As the teacher at the Vista Zen Center I’m often asked to write articles or give talks that will appeal to both new and seasoned Zen students. That appears pretty difficult on the surface, but I have one advantage; the practice of Zen encourages students to approach every moment with a beginner’s mind. Sometimes the older students would like to do otherwise, but in truth, it’s the best thing one can learn how to do.
In these situations the question becomes “how to do it”. This can be challenging because we’ve heard, or read, that in our practice of Zen we’re not supposed “to do” anything. Actually, that couldn’t be further from the truth.
When I start working with someone new to the Vista Zen Center I encourage them, while they’re at home, or work, to use as part of their practice the thing they love doing the most. This is a great way to start, both for me, and the student because everyone naturally does what they love to do. No one has to ask them to do it, and it doesn’t require any real effort on their part.
This work/play on the student’s part is only modified by me asking them to watch their thoughts and feelings while they pursue their activities. This goes along with the students’ breath practice which is quite often the practice new students use in the beginning when they are at the Center. When we’re sitting in zazen, or meditation, we’re just watching our breath. We may count it, or we may pay attention to the way our body is responding to the breath, but in either case it is simple observation.
When the student enters into a favorite activity at home, or at work, the practice becomes one of being aware of how you reacting to what you are doing. What are the thoughts, and feelings, that accompany the task the student is doing The idea is to learn how to do a particular activity while being aware of the different things happening as they are engaged in a specific process.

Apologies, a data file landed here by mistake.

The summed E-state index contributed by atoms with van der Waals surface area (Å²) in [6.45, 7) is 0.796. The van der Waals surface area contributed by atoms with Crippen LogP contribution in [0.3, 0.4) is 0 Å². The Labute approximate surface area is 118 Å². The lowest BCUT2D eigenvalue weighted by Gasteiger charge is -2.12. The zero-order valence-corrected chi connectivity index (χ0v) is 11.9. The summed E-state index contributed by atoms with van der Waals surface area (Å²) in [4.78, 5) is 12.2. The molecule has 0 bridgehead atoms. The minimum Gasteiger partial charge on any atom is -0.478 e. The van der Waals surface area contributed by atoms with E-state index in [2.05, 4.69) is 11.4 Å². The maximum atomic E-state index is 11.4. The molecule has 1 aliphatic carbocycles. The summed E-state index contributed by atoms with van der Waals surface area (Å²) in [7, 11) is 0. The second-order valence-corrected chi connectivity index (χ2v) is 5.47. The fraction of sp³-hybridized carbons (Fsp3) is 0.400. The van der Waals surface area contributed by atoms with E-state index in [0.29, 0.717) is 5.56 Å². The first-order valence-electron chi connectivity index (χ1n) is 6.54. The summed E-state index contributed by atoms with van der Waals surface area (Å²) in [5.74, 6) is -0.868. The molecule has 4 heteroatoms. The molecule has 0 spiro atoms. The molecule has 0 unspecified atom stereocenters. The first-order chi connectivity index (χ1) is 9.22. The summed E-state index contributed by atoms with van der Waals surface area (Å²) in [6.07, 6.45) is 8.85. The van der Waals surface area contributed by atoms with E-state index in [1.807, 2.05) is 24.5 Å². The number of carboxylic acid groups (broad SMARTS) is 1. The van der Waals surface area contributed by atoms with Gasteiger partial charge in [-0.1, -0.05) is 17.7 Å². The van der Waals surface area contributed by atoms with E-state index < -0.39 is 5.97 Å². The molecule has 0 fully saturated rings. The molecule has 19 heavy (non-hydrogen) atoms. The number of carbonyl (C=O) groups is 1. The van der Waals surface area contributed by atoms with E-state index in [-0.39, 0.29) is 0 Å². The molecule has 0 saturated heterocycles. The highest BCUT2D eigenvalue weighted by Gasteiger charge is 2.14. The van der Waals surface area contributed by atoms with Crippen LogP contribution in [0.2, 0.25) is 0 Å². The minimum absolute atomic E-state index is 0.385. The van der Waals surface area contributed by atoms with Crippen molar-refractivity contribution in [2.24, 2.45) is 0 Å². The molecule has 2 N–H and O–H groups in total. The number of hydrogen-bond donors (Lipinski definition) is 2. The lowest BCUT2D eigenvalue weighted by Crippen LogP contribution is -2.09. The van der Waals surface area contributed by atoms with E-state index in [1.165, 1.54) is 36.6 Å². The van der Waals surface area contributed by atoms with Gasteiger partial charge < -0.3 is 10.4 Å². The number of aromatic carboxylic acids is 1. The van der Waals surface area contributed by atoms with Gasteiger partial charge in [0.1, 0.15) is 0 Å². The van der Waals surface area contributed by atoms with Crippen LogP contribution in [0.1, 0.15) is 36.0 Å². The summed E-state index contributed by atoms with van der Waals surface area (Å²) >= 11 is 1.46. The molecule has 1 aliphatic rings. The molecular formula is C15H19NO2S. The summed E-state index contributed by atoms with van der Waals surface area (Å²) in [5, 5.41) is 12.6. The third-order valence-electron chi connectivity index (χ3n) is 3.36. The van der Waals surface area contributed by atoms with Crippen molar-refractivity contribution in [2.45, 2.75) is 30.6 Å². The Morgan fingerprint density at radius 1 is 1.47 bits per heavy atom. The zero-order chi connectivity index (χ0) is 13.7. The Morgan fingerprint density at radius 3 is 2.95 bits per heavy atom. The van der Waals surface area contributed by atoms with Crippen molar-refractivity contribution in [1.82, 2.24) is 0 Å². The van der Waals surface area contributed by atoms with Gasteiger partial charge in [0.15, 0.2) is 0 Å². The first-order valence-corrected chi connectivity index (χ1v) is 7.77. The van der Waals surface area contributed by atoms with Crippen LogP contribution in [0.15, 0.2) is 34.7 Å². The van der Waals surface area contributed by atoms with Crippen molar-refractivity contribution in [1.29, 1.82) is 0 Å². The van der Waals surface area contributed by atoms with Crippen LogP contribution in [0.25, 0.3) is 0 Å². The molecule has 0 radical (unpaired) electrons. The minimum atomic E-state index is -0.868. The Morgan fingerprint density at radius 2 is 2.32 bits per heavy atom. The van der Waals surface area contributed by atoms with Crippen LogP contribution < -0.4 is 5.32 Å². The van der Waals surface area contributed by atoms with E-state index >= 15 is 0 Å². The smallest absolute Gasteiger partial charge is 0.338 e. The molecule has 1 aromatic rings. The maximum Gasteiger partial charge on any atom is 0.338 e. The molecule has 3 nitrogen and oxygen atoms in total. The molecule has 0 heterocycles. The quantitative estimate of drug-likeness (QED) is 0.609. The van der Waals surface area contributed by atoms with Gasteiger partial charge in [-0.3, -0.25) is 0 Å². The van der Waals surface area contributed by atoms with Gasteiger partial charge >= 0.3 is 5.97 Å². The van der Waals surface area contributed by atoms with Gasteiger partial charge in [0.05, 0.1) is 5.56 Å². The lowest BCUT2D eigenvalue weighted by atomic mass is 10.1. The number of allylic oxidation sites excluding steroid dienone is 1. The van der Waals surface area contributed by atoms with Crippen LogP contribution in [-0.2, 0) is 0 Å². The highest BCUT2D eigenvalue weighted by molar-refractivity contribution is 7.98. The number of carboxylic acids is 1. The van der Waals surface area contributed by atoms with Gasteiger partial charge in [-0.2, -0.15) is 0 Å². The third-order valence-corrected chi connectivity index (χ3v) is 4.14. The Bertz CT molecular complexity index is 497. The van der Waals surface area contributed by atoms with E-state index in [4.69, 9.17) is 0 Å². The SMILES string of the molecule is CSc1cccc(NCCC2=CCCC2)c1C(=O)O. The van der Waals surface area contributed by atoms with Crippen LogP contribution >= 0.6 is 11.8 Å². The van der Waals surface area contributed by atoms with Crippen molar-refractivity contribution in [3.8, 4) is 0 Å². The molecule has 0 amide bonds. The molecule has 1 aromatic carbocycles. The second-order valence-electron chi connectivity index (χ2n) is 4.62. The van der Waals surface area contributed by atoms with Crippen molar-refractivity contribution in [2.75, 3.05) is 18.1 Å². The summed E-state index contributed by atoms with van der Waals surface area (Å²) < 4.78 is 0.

Zen practice at the Vista Zen Center never moves away from encouraging students to engage with awareness in activities the students enjoy, but they will meet some challenges along the way. Most students don’t come to Zen looking for something that will be difficult to do. Even though a person may have heard Zen is hard, he or she already has the feeling they can meet the hardship.
As a student moves along the Zen path there will be instructions from the teacher which will challenge the students and they will be encouraged to move beyond their comfort zones. This movement is necessary if there is to be any lasting progress, any reduction in the suffering, or dissatisfaction the student may be experiencing in their lives.
For me, Zen offers students a complete program that will take them from the novice level to the level of post-graduate work if we look at the practice using an academic analogy. And, at every step along the way, students are going to be challenged to step out of their comfort zones. The saving grace is that we are experiencing our lives becoming richer, more involving, more joyful, and more engaging as we make these moves. Our confidence in ourself increases and the fear of moving into unknown territory is softened by the awareness that our lives will be better for it.
For specifics on how to get started, or how to apply for the graduate program, please join us and help us bring this invaluable experience to your lives.
Jake Jiyu Gage, Roshi